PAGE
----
The shock of discovering such horrific bloodletting on the capital's doorstep could have sparked a massive rebellion against the Assad regime, yet central Damascus carries on very much as before. Phil Sands reports from Syria.
Daraya massacre fails to stir Damascus
DAMASCUS // Despite its huge scale and proximity to the centre of Damascus, the killing of up to 350 people in Daraya seems unlikely to prove a dramatic watershed in the struggle for Syria, beyond pushing it further down the dark path towards sectarian civil war.
Both those supporting President Bashar Al Assad, and those backing the uprising against him, may have had reason to hope the assault on Daraya would serve as a turning point in their favour.
As news of the mass killings spread, some activists believed the shock of discovering such horrific bloodletting had been committed on the capital's doorstep would finally spark a massive, open rebellion against the authoritarian regime in Damascus.
However, rather than taking to the streets in large numbers, holding a citywide strike or even a collective minute of silence out of respect for the dead, central Damascus carried on very much as before.
Its sprawling working-class suburbs may be besieged by tanks and bloodied, but the crucial upper- and middle-class core of the city, publicly at least, remains unmoved and disconnected.
"After I heard about the Daraya massacre I hoped Damascus would finally stand, that it would say 'enough is enough'," said a city resident of the wealthy Abu Rumaneh district who has long backed the uprising. She asked not to be identified.
"It's so depressing that nothing has changed. Most people in Damascus are sick of the regime and believe it has failed, but they are still prepared to sit and watch in silence as it kills their countrymen," she added.
For the regime, military operations in Daraya were supposed to stop armed rebels gaining a strong platform from which to launch a new assault on the capital.
State-run media claimed "a large number of terrorists" had been "cleansed" but there is little reason to expect it will be more than a temporary setback to the rebels.
Already some of the government troops taking part in the operations have been pulled out and apparently redeployed, as loyalist forces are once again sent to face a growing rebel threat to the east of Damascus.
Speaking before the Daraya siege, opposition figures in the town had said they believed government troops were stretched too thin to control all of the restive districts surrounding the capital.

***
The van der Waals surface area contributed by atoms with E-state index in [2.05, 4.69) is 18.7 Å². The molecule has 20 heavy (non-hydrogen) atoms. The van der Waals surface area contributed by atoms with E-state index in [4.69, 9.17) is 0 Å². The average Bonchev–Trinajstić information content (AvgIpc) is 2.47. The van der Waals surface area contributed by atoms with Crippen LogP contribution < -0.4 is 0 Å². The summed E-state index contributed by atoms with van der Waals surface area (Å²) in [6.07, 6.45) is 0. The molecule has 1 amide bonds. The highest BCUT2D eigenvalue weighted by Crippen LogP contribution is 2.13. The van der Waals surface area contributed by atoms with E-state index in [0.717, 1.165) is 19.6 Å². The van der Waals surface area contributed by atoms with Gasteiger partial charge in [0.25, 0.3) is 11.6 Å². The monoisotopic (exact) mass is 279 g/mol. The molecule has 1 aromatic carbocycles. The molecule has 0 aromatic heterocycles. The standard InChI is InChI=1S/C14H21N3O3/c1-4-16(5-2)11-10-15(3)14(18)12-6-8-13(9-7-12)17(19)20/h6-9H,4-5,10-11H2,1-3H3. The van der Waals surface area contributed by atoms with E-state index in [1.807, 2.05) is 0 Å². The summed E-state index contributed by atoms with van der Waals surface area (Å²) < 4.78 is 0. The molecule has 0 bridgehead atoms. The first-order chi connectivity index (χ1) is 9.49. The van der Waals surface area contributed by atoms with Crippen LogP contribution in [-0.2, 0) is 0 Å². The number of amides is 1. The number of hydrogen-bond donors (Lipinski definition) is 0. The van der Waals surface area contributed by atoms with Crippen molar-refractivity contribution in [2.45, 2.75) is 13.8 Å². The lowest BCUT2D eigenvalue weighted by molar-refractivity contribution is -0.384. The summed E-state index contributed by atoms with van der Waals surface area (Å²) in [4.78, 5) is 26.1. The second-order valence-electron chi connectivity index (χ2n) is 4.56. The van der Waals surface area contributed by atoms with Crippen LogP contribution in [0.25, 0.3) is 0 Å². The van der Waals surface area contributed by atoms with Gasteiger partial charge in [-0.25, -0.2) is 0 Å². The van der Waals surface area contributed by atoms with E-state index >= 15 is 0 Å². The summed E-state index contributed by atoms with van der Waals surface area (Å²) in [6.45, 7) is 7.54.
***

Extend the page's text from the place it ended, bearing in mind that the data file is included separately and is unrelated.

"They can hit and hold one area at a time but they cannot face us if we all fight at the same time, so that is what we will do," a rebel in Daraya had said. "We know they will come here and they will hit us, but they will have to leave again to hit the next place and each time they go, we get stronger."
Activists in Daraya say up to 350 people were killed in the assault, which began last Tuesday. One opposition figure in the town had previously put the number of Free Syrian Army rebels in Daraya at 2,000, another had said they number 3,000. If accurate, that means most of the rebel force survived the attack.
And, with women and children among those buried in mass graves on Monday, the assault may only have fuelled Daraya's determination to topple the regime.
The government thinks it has won a military victory in Daraya but it is mistaken - all it has done is make an even bigger enemy of 200,000 people who live right next door to Damascus," said a businessman who lives on the edge of the town.
"If the army killed 400 people in Daraya, it will now have ten or twenty times that number ready to fight it," he said. "These military operations provide no solution to the crisis, after each military victory, things just get worse."
It has also stoked sectarian tensions. Daraya, is a majority Sunni area - with some Christian residents - while the pro-regime forces accused of involvement in the killings are dominated by Alawites, the minority sect that makes up Syria's ruling elite.
A form of sectarian ghettoisation also appears to have commenced to the south of Daraya, where it borders the predominantly Druze and Christian town of Sahnaya.
Over the years the two places had become closely interconnected but they are now divided, a no-man's-land running between the two along the main road that marks their frontier.
To the north, sealed off by government troops, is Daraya. To the south lies Sahnaya, largely pro-regime in its politics and now defended by a regime-endorsed local militia, known as the "popular committee"'.
Druze men carrying assault rifles and shotguns man checkpoints designed to keep out unwanted strangers coming in from Daraya. Sunnis do live in Sahnaya and have not been forced to leave, but there is growing unease among their ranks over developments.
"There are Druze checkpoints now, and they look at our IDs and wave through the other Druze but look twice at all of the Sunnis," said a Sunni resident of the town.
"None of this makes any of us safer; it just makes the divisions worse," he said.